OLD NEWS 2005 - 2013

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July 1, 2015 - Change in Forecast

Parg pushed a Vuze change late Monday July 29 and it had immediate effect. The lesson is that if your application becomes popular, you really need to contribute more to the network than you take, we can't repeal the laws of supply and demand. Follow the Vuze discussion over on zzz.i2p.

Things took a dive again at midnight last night, and we've had several reports of issues probably related to the leap second. We're investigating, but you should check your router and your eepsite logs. If it looks like things are semi-dead, restart I2P.

Changing the forecast to clearing.


June 24, 2015 - Change in Forecast

3 weeks since the 0.9.20 release, and it clearly made the build success worse, even though we made several changes in that release that were intended to add capacity to the network and make things better. Really don't know why. We gave up whatever improvement happened in 0.9.19, and then some. We're disussing possible causes and solutions on IRC, and I've also restarted the discussion with parg about Vuze over on zzz.i2p.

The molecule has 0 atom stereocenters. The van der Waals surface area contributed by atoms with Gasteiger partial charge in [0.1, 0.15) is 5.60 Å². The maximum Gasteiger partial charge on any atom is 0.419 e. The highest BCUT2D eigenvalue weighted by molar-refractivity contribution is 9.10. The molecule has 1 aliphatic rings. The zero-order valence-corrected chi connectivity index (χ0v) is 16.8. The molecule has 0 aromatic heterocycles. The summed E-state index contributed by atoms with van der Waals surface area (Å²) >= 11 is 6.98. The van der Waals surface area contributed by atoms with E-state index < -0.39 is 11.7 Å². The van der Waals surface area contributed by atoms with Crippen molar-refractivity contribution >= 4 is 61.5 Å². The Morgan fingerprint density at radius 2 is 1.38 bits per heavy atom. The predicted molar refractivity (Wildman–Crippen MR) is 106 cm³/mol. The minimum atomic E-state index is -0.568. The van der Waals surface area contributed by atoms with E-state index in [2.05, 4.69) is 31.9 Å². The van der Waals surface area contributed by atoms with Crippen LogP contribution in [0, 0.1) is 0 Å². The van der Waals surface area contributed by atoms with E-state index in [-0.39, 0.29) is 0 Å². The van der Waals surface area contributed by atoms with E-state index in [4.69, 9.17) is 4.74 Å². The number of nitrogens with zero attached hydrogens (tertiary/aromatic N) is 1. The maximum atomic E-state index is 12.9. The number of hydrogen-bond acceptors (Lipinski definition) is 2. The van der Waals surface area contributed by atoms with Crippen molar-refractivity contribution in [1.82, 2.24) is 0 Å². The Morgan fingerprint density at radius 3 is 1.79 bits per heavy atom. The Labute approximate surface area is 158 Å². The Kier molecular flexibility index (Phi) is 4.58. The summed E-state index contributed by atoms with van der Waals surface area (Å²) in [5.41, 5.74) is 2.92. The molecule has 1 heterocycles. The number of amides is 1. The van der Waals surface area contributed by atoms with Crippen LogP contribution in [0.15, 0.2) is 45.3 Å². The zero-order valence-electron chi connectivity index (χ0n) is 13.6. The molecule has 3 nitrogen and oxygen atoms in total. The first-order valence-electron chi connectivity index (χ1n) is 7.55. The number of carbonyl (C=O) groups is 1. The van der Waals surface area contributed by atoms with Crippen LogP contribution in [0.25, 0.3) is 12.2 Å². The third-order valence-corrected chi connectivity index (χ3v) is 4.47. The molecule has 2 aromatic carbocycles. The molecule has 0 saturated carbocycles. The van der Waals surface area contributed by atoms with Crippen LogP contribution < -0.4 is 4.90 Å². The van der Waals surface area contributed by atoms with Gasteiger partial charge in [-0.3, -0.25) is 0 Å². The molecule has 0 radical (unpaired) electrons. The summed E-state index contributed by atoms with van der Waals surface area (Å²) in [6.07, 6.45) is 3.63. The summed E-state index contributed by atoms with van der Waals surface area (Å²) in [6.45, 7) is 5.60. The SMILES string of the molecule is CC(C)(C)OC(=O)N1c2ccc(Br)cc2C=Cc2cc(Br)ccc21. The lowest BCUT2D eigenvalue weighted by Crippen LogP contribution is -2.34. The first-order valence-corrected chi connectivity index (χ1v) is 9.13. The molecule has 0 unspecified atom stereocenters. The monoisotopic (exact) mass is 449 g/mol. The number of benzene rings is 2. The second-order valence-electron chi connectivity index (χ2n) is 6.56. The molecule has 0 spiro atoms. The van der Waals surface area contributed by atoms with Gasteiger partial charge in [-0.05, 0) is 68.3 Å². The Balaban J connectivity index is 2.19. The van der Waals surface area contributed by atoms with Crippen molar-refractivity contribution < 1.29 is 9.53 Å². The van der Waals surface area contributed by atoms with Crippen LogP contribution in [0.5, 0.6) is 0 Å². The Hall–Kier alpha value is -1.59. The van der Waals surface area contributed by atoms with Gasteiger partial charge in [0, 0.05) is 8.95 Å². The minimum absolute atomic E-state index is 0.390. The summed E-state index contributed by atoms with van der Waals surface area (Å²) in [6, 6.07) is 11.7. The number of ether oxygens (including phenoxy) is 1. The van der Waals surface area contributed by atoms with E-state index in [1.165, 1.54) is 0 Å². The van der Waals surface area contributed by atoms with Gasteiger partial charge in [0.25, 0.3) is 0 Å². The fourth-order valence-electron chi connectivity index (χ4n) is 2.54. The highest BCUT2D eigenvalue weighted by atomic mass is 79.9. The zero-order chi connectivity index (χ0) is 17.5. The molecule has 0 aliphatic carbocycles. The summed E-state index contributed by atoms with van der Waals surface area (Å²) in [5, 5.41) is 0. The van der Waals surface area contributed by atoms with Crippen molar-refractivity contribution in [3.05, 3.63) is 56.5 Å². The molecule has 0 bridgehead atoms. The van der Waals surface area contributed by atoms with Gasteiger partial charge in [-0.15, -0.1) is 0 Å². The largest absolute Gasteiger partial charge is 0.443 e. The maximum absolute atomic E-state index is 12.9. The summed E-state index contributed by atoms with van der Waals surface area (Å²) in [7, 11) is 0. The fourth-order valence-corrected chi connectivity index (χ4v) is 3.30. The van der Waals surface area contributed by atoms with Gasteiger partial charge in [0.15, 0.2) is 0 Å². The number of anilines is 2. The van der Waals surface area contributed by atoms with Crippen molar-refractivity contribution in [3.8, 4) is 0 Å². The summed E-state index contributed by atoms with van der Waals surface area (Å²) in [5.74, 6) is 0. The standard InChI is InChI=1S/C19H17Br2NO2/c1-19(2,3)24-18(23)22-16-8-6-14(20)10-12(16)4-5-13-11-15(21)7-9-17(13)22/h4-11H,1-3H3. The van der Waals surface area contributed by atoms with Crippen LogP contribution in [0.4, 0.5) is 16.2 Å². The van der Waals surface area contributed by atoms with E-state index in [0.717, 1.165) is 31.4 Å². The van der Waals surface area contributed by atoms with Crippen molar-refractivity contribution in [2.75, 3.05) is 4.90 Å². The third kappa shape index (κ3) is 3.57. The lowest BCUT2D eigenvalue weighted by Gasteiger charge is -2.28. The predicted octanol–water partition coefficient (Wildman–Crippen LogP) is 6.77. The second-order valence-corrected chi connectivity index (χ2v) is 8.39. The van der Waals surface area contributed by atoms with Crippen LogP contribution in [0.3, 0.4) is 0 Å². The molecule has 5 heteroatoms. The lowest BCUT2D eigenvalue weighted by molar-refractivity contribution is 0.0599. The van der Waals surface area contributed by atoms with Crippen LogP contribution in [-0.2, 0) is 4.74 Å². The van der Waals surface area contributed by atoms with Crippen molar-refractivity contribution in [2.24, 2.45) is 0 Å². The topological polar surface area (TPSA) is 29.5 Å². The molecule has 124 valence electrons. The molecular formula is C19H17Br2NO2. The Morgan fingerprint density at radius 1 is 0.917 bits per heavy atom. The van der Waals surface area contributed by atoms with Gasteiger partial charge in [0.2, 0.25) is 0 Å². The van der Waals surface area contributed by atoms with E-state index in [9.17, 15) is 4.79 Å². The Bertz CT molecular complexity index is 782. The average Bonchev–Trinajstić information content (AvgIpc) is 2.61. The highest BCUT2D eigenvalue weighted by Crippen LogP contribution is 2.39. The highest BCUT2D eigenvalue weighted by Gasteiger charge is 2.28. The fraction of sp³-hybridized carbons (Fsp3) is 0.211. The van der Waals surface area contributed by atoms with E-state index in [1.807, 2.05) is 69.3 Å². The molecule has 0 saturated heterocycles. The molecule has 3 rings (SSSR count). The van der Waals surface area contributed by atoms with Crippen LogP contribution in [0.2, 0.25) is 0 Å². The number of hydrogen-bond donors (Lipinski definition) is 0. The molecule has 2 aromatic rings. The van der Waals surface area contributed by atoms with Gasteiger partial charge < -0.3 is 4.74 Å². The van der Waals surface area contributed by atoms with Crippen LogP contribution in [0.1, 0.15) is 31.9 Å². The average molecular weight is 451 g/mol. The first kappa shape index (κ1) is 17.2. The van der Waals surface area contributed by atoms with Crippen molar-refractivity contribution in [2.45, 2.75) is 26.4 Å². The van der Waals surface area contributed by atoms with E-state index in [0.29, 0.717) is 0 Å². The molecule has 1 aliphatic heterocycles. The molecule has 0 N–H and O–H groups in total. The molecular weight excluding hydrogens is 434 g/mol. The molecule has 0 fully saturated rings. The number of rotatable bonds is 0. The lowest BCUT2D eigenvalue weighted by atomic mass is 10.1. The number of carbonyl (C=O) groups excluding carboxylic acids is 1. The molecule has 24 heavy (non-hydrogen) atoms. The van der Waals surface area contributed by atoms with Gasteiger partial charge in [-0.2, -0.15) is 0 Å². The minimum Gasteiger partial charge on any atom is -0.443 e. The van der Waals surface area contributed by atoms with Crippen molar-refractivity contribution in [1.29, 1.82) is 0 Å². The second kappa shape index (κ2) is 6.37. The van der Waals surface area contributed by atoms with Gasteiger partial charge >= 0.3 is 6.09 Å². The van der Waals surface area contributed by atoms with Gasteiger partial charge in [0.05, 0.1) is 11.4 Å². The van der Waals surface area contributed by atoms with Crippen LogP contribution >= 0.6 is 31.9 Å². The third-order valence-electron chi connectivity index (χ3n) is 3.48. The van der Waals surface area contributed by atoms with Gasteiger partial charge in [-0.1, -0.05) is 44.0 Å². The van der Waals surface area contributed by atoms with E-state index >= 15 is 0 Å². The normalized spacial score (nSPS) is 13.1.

We're really starting to see a lot of instability, especially during peak times (weekends, and weekday evenings UTC). Changing forecast to stormy.

By the way, the jump in the leasset chart in early June was partially due to the 0.9.20 release, but also partially due to me fixing the way the stat is calculated.


April 8, 2015 - 0.9.18 and 0.9.19, Change in Forecast

Haven't posted an update in a while. March and early April have seen a big drop in exploratory tunnel build success for several reasons: (More info on this zzz.i2p thread)

  1. Reduction in number of floodfills, due to tightening of criteria in 0.9.18
  2. Increased CPU load on floodfills, due to a change in 0.9.18 which increased the number of routers sending encrypted lookups
  3. A doubling of leasesets in the network and a large increase in the number of tunnels, due to the Vuze rollout of version 5.6.0 supporting I2P. This all started on March 11.
  4. Poor overload handling in the router Job Queue, which often resulted in a router stuck at 100% CPU after it got there. Fixed in 0.9.19.

Put all this together and we have build success that's at it's lowest in several years. Fortunately, this doesn't appear to be causing widespread reliability issues, at least for Java I2P; i2pd had a lot of trouble (due to lack of profiling in tunnel peer selection algorithms) but I believe that its 0.9.0 release improves things. 0.9.19 should improve things significantly. However, the update will temporarily add several thousand more leasesets from i2psnark's update feature. This may make the update cycle extremely bumpy.